Twitter Deal Collapse Could Be a ‘Disaster’ for the Stock
CEO Elon Musk’s move to terminate his $44 billion deal to purchase
is likely bad news for the social-media company, no matter how a potential legal battle plays out. Shares of
have fallen 18% since Musk first made the offer while portraying the company in a harsh light by focusing on the number of fake accounts on
Wedbush analysts Daniel Ives and John Katsingris called the termination of the deal “a disaster scenario for Twitter,” adding that they anticipate an “elongated court battle” between Twitter and Musk. On Saturday morning, the analysts revised their 12-month target price for Twitter shares (ticker: TWTR) to $30, down from $43, and restated their Neutral rating. Another analyst, Trip Chowdhry of Global Equities Research, has an even lower price target for the stock of $20.
In a July 8 filing with the Securities and Exchange Commission, Musk said he was terminating the April 25 merger agreement to buy the company for $54.20 a share on the grounds that Twitter was in “material breach” of several of its provisions.
Twitter responded to the filing by saying, “We are committed to closing the transaction on the price and terms agreed upon with Mr. Musk and plan to pursue legal action to enforce the merger agreement.”
Elon Musk didn’t respond to Barron’s requests for comment via his lawyer or Tesla (TSLA) representatives over the weekend. Musk spoke at the Allen & Co conference in Sun Valley, Idaho on Saturday, but didn’t address the Twitter deal, Reuters reported.
At the heart of Musk’s stated concerns are the number of fake accounts on the site. Twitter has said it estimates that less than 5% are spam bots, but Musk has suggested that as many as 20% of Twitter’s global monetizable daily active users (mDAUs) are fake or spam accounts. Musk’s Friday filing stated that Twitter hasn’t provided enough data for an independent assessment of such accounts, despite repeated requests for that information.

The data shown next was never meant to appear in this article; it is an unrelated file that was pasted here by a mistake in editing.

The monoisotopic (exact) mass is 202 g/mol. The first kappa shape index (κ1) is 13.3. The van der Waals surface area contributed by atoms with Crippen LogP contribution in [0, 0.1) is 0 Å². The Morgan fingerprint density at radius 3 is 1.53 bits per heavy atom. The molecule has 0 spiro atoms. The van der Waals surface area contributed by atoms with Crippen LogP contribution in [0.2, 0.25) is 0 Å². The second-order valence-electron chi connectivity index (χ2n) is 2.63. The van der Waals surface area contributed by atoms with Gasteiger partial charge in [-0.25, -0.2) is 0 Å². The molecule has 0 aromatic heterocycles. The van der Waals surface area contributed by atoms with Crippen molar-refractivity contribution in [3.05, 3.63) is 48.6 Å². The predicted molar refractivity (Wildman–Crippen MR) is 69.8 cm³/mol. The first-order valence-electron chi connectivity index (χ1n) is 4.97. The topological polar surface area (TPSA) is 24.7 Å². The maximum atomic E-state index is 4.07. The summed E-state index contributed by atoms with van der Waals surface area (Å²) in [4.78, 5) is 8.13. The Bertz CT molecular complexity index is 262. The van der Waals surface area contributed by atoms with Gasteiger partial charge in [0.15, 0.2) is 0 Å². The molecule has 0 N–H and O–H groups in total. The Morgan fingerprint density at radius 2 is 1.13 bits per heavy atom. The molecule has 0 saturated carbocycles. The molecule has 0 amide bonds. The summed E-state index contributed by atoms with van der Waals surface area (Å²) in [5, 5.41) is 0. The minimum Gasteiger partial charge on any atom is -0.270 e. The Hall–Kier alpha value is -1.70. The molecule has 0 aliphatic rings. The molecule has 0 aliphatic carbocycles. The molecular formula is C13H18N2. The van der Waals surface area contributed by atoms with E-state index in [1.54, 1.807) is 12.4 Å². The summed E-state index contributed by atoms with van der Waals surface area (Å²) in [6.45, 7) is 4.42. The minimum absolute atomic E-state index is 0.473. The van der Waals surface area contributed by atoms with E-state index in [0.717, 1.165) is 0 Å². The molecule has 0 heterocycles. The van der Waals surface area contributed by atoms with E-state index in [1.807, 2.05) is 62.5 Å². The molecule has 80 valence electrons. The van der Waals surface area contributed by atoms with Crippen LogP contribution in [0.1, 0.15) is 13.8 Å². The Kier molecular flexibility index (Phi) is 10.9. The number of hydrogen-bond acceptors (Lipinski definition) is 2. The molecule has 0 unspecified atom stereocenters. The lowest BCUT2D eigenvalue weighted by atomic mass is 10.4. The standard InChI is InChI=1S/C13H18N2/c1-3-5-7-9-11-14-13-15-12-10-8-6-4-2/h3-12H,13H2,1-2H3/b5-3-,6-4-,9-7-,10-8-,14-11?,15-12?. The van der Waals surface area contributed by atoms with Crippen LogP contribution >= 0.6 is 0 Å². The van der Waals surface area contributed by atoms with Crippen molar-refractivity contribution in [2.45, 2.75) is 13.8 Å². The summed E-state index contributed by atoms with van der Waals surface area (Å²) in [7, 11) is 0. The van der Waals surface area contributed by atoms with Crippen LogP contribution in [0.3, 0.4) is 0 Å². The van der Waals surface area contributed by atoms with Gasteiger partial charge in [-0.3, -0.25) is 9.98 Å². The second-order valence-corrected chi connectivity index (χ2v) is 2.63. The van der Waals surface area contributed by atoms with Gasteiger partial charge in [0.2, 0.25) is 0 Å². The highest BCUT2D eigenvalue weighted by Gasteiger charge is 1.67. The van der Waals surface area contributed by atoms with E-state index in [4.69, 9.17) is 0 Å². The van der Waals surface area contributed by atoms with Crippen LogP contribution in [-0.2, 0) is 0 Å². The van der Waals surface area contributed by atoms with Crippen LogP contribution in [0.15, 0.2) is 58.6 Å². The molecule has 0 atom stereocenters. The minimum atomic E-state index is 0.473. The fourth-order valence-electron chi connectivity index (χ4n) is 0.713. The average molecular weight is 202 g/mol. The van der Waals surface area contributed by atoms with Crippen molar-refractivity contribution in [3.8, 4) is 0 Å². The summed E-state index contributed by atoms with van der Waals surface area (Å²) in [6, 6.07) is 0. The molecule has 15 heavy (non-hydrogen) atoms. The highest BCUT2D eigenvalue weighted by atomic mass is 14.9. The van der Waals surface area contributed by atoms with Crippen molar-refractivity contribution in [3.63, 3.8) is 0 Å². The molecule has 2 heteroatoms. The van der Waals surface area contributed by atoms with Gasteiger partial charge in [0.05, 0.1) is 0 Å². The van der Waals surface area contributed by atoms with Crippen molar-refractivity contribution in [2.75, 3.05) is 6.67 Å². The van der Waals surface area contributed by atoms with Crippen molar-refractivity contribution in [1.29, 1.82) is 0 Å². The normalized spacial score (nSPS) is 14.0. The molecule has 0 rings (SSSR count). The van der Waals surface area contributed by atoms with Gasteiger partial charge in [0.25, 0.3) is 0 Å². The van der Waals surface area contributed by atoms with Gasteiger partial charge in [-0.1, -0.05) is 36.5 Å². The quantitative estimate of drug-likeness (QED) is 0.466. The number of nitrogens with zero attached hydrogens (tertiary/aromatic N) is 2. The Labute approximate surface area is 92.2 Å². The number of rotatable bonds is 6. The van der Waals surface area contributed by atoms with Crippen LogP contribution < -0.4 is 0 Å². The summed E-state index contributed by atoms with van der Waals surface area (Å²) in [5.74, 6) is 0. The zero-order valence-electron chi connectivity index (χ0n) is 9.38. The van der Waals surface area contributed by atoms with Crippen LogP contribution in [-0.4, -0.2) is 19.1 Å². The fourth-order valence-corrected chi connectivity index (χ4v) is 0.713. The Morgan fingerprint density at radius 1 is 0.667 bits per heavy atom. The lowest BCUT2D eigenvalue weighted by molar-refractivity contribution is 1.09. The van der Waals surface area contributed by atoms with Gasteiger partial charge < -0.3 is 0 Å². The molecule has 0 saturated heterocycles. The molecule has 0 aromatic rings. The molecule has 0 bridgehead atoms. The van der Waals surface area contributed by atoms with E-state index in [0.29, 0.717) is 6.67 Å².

Twitter didn’t respond directly to the criticism, but in June it gave Musk access to its “firehose” of data associated with its tweets. CEO Parag Agrawal tweeted in May that the requested information could not be supplied, writing, “we don’t believe that this specific estimation can be performed externally, given the critical need to use both public and private information (which we can’t share). Externally, it’s not even possible to know which accounts are counted as mDAUs on any given day.”
The deal also included a $1 billion termination fee that Musk would be required to pay if it didn’t go through. But Twitter is likely to demand the agreement’s full, $44 billion price, Tulane Law School professor Ann M. Lipton told Barron’s in an email. “Twitter has little reason to settle for the termination fee; its legal position is too strong,” Lipton said.
Musk’s claims that Twitter made false representations aren’t a basis for walking away, Lipton added. Musk would “have to show that the representations were so false that they would have a long term, significant impact on Twitter’s finances, and right now there’s no evidence that that is the case.”
In the nearly three months since Musk’s deal with Twitter was announced, the social-media company’s shares have suffered. On the day Twitter accepted the deal, the stock closed at $51.70. As of Friday’s close, it had fallen to $36.81, representing a 29% drop. Shares dropped an additional 4.8% in after-hours trading Friday. Ives and Katsingris, the Wedbush analysts, said they expect Twitter stock to open on Monday in the range of $25 to $30.
The news impacts more than just Twitter shares, which are down 14.8% year to date. Tesla stock rose about 2.3% in after-hours trading on Friday following the announcement. Barron’s previously reported that the end of the Twitter deal could help Tesla shares.
For Twitter investors who have watched shares sink since the social-media company accepted Musk’s deal, a legal battle isn’t the only concern. The Wedbush analysts said Twitter management will have to deal with a plethora of issues, from employee turnover to strategy changes, following “this earthquake unleashed last night.”
Write to Shaina Mishkin at [email protected]